We know from historical experience that it is much easier to detect that first two generations of any given kind of fermion experimentally than it is to find experimental evidence for a third generation of the same fermion. Indeed, we have just recently established with confidence experimentally that there really is indeed a third generation of neutrino at all, in 2000, despite the fact that it has been assumed theoretically to exist ever since the top quark, bottom quark (1977) and tau (1974) were discovered. Even in the case of regular neutrinos, where we are pretty confident that there are three different kinds of them, some experimental papers at this year's Neutel conference fit their data to a two neutrino oscillation model because the math is easier and it doesn't change the end result much.

To make a long story short, while the best fit to this round of data in the first paper that really strongly shows the existence of sterile neutrinos at all shows that two sterile neutrinos are most likely, on theoretical grounds and given the history of particle physics, there is good reason to believe that further analysis and experiments will show either that (1) there are no sterile neutrinos and that there was some flaw in the reactor data analysis that now undermines this hypothesis, or (2) there are three sterile neutrinos. A single sterile neutrino is probably the third most likely possibility, on theoretical grounds and because the data only weakly prefer a two sterile neutrino model over a one sterile neutrino model. Thus, it is not unlikely that the initial finding that there are probably two sterile neutrinos will not survive the test of time.

Further, Less Neutral, Analysis

Forced to bet on the matter, I would bet that there are three sterile neutrinos, in electron, muon and tau generations, with a similar mass hierarchy but heavier than ordinary neutrinos, that differ from ordinary neutrinos and their anti-particles only in mass.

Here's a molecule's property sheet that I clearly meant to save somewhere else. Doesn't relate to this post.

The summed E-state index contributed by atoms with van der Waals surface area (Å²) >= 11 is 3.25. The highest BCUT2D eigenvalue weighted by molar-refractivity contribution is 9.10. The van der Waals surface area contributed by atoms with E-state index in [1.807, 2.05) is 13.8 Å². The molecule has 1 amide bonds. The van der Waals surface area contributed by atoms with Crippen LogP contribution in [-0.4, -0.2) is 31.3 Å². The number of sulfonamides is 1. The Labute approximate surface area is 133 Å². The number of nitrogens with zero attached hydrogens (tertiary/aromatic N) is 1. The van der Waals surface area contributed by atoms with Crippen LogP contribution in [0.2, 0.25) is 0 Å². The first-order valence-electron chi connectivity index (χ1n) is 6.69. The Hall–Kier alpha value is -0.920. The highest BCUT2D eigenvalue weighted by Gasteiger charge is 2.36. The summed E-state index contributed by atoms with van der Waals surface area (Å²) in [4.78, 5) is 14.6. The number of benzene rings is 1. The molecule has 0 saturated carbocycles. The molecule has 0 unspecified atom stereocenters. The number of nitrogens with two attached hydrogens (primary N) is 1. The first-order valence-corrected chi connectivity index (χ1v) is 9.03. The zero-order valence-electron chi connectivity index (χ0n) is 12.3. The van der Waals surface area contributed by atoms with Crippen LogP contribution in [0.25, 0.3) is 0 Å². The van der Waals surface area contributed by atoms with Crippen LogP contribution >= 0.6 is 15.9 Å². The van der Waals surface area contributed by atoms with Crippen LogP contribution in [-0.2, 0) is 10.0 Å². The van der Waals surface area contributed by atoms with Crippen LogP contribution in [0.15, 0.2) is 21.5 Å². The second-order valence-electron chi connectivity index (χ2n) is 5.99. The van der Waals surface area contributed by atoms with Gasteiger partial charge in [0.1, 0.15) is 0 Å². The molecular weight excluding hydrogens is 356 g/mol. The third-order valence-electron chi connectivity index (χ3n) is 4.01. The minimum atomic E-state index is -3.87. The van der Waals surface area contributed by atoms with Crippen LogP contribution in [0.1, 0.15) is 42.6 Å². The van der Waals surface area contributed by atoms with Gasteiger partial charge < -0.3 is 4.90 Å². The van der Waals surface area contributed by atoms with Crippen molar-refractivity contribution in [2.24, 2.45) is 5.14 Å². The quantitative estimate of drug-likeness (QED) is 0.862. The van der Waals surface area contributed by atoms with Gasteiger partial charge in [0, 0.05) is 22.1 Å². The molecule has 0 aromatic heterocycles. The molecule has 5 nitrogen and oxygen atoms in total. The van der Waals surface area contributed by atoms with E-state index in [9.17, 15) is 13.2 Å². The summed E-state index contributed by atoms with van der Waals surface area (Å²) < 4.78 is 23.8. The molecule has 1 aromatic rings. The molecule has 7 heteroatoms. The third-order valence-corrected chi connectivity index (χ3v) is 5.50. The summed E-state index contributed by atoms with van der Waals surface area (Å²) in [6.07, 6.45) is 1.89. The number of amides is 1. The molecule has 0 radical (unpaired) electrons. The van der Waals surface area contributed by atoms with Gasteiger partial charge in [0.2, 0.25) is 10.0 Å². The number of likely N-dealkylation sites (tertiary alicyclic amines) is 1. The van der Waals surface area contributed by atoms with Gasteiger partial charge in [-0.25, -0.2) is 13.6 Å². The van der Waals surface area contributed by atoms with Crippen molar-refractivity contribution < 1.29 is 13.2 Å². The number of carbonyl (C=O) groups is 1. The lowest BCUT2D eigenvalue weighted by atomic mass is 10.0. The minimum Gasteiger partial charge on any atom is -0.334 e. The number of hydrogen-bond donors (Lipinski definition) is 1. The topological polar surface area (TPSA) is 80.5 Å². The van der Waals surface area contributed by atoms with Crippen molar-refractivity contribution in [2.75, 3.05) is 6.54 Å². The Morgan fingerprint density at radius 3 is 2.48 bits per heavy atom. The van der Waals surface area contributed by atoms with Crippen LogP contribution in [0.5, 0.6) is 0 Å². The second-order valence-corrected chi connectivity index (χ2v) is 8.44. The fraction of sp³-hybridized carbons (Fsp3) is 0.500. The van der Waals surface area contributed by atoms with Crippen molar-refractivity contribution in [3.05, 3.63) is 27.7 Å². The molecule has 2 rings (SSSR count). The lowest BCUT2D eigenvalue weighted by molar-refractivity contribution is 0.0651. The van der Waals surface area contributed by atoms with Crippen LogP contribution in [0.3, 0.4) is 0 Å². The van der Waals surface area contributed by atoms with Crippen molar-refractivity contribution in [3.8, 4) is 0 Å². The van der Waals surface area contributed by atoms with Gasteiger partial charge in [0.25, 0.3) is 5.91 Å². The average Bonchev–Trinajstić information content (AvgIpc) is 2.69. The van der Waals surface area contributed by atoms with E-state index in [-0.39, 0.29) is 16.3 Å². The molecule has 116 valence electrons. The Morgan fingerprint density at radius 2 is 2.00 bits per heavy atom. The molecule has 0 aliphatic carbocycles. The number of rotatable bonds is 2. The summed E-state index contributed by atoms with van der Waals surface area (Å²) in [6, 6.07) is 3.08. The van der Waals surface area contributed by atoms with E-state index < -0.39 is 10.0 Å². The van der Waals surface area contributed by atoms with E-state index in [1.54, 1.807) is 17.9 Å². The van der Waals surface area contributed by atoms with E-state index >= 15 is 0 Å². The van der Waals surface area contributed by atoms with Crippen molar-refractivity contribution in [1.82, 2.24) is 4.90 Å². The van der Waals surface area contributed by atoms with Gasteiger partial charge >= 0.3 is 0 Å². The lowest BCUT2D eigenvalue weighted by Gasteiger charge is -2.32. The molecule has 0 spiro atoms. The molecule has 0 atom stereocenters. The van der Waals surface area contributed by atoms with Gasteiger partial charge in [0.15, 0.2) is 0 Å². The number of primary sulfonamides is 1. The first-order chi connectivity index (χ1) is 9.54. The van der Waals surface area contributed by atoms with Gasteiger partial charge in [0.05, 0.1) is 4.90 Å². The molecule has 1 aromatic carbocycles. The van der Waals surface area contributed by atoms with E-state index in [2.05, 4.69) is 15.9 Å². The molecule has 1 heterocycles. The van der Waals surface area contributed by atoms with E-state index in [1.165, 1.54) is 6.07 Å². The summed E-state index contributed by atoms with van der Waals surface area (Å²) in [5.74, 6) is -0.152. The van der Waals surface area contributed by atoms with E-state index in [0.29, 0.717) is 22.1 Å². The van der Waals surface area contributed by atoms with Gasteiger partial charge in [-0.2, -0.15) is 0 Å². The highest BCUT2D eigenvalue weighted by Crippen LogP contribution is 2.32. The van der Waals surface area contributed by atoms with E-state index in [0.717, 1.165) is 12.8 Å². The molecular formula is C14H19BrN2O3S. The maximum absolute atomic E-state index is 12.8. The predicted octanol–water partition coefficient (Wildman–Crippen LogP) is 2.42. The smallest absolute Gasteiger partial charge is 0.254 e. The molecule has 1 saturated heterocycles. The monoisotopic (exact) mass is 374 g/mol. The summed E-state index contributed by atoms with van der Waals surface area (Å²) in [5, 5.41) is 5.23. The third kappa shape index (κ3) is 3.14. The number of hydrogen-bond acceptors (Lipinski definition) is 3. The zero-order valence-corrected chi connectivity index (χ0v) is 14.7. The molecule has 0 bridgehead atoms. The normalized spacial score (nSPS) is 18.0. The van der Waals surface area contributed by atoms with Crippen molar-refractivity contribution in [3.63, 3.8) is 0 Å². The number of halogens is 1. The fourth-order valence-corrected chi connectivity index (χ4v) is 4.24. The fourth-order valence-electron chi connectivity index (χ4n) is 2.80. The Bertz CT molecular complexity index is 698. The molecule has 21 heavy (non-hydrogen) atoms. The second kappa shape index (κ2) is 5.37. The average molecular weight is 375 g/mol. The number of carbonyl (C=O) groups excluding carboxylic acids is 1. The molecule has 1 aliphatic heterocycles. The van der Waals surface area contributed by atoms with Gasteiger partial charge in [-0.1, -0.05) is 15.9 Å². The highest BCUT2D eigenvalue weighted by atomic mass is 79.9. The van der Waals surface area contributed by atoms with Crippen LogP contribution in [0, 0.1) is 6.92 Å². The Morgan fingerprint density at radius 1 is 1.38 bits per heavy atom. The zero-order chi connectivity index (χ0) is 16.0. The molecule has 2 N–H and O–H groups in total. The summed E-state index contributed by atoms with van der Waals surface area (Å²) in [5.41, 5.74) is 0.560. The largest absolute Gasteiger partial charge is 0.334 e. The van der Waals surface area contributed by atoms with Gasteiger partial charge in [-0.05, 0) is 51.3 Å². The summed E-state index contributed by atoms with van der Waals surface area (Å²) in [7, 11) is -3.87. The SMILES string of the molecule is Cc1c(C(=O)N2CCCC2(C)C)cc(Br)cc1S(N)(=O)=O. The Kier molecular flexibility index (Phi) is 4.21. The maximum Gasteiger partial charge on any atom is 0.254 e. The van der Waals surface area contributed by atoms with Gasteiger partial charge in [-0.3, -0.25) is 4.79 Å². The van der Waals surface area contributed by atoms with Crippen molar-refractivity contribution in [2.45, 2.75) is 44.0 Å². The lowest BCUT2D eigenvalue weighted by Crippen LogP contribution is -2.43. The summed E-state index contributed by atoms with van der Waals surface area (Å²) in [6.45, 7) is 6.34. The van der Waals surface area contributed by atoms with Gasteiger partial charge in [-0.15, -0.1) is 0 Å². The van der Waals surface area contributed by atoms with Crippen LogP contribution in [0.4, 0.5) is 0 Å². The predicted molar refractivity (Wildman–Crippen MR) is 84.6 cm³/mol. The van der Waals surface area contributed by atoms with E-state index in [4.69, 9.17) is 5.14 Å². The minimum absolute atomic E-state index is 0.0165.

This would be a departure from the rest of the Standard Model, in which left handed, right handed, left handed state antiparticles, and right handed state antiparticles all have precisely the same masses. But, since neutrinos lack charge, which is present in quarks and electrons, if sterile neutrinos and ordinary neutrinos had the same mass, it would otherwise be impossible to distinguish a left hand state anti-sterile neutrino and a left hand state ordinary neutrino. Similarly, if neutrinos and anti-neutrinos had the same mass, it would otherwise be impossible to distinguish a right hand state ordinary anti-neutrino from a right hand sterile neutrino.

The estimated mass of these sterile neutrinos is a departure from the expectation of one of the most popular theories to explain mass generation in neutrinos, call the see-saw mechanism for generating Majorana mass:

The minimal scenario is the type I See-Saw in which three RH neutrinos are responsible for the smallness of the light neutrino masses. In the standard type I See-Saw, the mass of these RH neutrinos should be very large, more than 10^9 GeV.

Thus, if these sterile neutrinos are indeed the missing Standard Model right handed neutrinos, both particles would probably have Dirac mass (like all other fermions) rather than Majorana mass and they would not be their own antiparticles, even though we have no widely accepted reason to explain why they are so much lighter than other fermions.

A general analysis of neutrino mass issues from 2002, can be found here.

While the neutrino was proposed theoretically in 1930, and discovered experimentally in 1956, neutrino mass wasn't definitely established by experiment until 1998 (prior to that point in time the Standard Model assumed that neutrinos had no mass).

Also, if electro-weak interactions have something to do with mass generation in other leptons, it wouldn't be surprising for sterile neutrinos, which don't experience those interactions, to have a different mass hierarchy. We don't have any generally accepted and experimentally supported theories for how fermions get the particular masses that they do in the Standard Model anyway. Yes, it happens via a Higgs field interaction, but that doesn't tell us, for example, why a top quark has precisely the rest mass that it does relative to an electron. In other words, it doesn't tell us why particular particles interact with a scalar Higgs field at the strength that they do.

Furthermore, supposing that there are sterile neutrinos in a place where there is a possible hole in the fermion table in the Standard Model, is on the whole, far less dramatic a conclusion than a proposal that involves a new kind of fermion that doesn't have a place on the Standard Model fermion chart at all, or CPT symmetry violation. Indeed, we have not only a Standard Model fermion table hole, we also have compelling data from astronomy to suggest that dark matter exists, and sterile neutrinos can fill part of that whole.